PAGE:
Hackett et al v. Bayview Loan Servicing, LLC et al
MEMORANDUM OPINION. Signed by Judge Paula Xinis on 4/30/2019. (c/m 4/30/19 km4s, Deputy Clerk)
IN THE UNITED STATES DISTRICT COURT
FOR THE DISTRICT OF MARYLAND
RICHARD HACKETT, et al.,
Civil Action No. 8:18-cv-01286-PX
BAYVIEW LOAN SERVICING, LLC, et al., *
Pending before the Court is Defendants’ motion to vacate the Court’s remand of this
case. ECF No. 26. The motion is fully briefed, and no hearing is necessary. See Loc. R. 105.6.
For the reasons that follow, the Court denies Defendants’ motion.
Plaintiffs Richard and Megan Hackett filed suit in the Circuit Court for Montgomery
County, Maryland, against Defendants Bayview Loan Servicing, LLC. and The Bank of New
York Mellon, as Trustee for the Certificate Holders of the CWALT, Inc., Alternative Loan Trust
2006-OA19. ECF No. 2. Plaintiffs, on behalf of themselves and a not yet certified class, alleged
improper charges to property loans and a denial of the Hacketts’ loan modification application in
violation of the Truth in Lending Act (“TILA”), 15 U.S.C. § 1601, et seq. and various Maryland
Defendants removed the case to this Court, asserting federal question and diversity
jurisdiction. ECF No. 1. After Defendants moved to dismiss, Plaintiffs conceded dismissal of
the TILA claims and sought remand on the remaining state law claims. ECF No. 19 at 6. The
The Court previously set out all facts in its Memorandum Opinion remanding the case. ECF No. 22. The
facts are incorporated here but will not be repeated unless relevant to the current motion.
Court granted dismissal of the federal TILA claims. ECF No. 22 at 5. The Court then found that
the it lacked diversity jurisdiction because the amount in controversy was not met. Id. at 8.
Accordingly, the Court remanded the case for lack of subject matter jurisdiction. Id. at 9. On
January 9, 2019, Defendants moved to vacate this Court’s Order pursuant to Federal Rule of
Civil Procedure 60(b)(3), alleging that Plaintiffs procured remand by “misrepresenting” the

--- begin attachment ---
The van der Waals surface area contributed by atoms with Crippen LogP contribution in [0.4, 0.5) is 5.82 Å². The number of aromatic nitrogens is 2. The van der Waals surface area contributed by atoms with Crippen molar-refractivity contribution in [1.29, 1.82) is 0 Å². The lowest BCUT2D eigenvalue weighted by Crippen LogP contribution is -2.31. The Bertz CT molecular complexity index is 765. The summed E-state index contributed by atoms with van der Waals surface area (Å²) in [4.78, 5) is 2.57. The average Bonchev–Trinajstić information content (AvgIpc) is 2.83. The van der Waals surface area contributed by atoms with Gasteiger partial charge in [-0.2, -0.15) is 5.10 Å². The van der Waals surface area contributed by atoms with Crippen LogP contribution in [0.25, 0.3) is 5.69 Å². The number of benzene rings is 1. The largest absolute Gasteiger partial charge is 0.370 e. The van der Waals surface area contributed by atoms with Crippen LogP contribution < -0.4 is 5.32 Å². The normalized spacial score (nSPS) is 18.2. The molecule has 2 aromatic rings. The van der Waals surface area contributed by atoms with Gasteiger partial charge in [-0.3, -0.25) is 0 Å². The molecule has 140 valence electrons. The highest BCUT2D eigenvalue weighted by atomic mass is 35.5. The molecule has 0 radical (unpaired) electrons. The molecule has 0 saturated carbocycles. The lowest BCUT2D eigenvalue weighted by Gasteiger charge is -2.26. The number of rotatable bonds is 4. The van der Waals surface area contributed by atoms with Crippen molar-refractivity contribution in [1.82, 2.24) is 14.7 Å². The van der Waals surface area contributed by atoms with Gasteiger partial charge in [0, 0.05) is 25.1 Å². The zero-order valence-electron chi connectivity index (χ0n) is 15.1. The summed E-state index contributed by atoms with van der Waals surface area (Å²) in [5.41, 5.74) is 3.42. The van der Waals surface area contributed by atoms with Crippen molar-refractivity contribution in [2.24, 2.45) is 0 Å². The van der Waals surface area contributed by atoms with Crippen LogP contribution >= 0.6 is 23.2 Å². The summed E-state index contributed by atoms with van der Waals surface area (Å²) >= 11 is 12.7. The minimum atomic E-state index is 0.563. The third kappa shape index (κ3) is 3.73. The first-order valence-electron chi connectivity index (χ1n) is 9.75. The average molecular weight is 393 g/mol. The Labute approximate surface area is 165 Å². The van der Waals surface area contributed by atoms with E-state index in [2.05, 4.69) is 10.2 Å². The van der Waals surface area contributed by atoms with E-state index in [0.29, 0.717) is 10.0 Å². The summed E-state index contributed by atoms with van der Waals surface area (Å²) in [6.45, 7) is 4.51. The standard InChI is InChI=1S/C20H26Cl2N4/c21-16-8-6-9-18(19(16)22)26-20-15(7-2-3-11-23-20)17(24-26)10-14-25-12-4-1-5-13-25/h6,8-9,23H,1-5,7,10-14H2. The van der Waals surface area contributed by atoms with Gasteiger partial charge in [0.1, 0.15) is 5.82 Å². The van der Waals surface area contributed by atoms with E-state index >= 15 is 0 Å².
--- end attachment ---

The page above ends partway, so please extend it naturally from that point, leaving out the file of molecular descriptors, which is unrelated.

amount in controversy. ECF No. 26.
When a court remands a case for lack of subject matter jurisdiction, review of the remand
order is generally precluded. Things Remembered, Inc. v. Petrarca, 516 U.S. 124, 127–28
(1995) (citing 28 U.S.C. § 1447(d)). However, the Fourth Circuit has distinguished review of an
order from vacatur of an order, holding that a court may vacate a remand order that had been
“procured through attorney misconduct.” Barlow v. Colgate Palmolive Co., 772 F.3d 1001,
1010–11 (4th Cir. 2014). The Court, therefore, allowed narrow review of the manner in which
the party sought remand, but precluded review of the substantive grounds upon which the Court
granted remand. Id. at 1012.2
Plaintiffs’ motion to remand concerned the damages clauses in Plaintiffs’ class
complaint. The clauses state that Plaintiffs seek: (1) “[A] money judgment . . . to the State Law
Class members . . . in excess of $75,000.00;” (2) “[A] money judgment in favor of the Named
Barlow was decided in the context of a Rule 60(b)(3) motion and does not directly address motions for
vacatur under Federal Rule of Civil Procedure 59(e). Id. at 1004. Although Defendants bring their motion pursuant
to Rule 60(b)(3), Defendants filed the motion only thirteen days after the underlying Order, timing which
customarily triggers this Court’s review under Rule 59(e). See MLC Auto., LLC v. Town of S. Pines, 532 F.3d 269,
277 (4th Cir. 2008) (“‘[I]f a post-judgment motion is filed within ten days of the entry of judgment and calls into
question the correctness of that judgment it should be treated as a motion under Rule 59(e), however it may be
styled.’”) (analyzing former version of Rule 59(e)) (quoting Dave v. CODESCO, 569 F.2d 807, 809 (4th Cir. 1978));
see also Fed. R. Civ. P. 59(e) (“A motion to alter or amend a judgment must be filed no later than 28 days after the
entry of the judgment.”). However, because the Court finds Plaintiffs did not defraud the Court in the manner which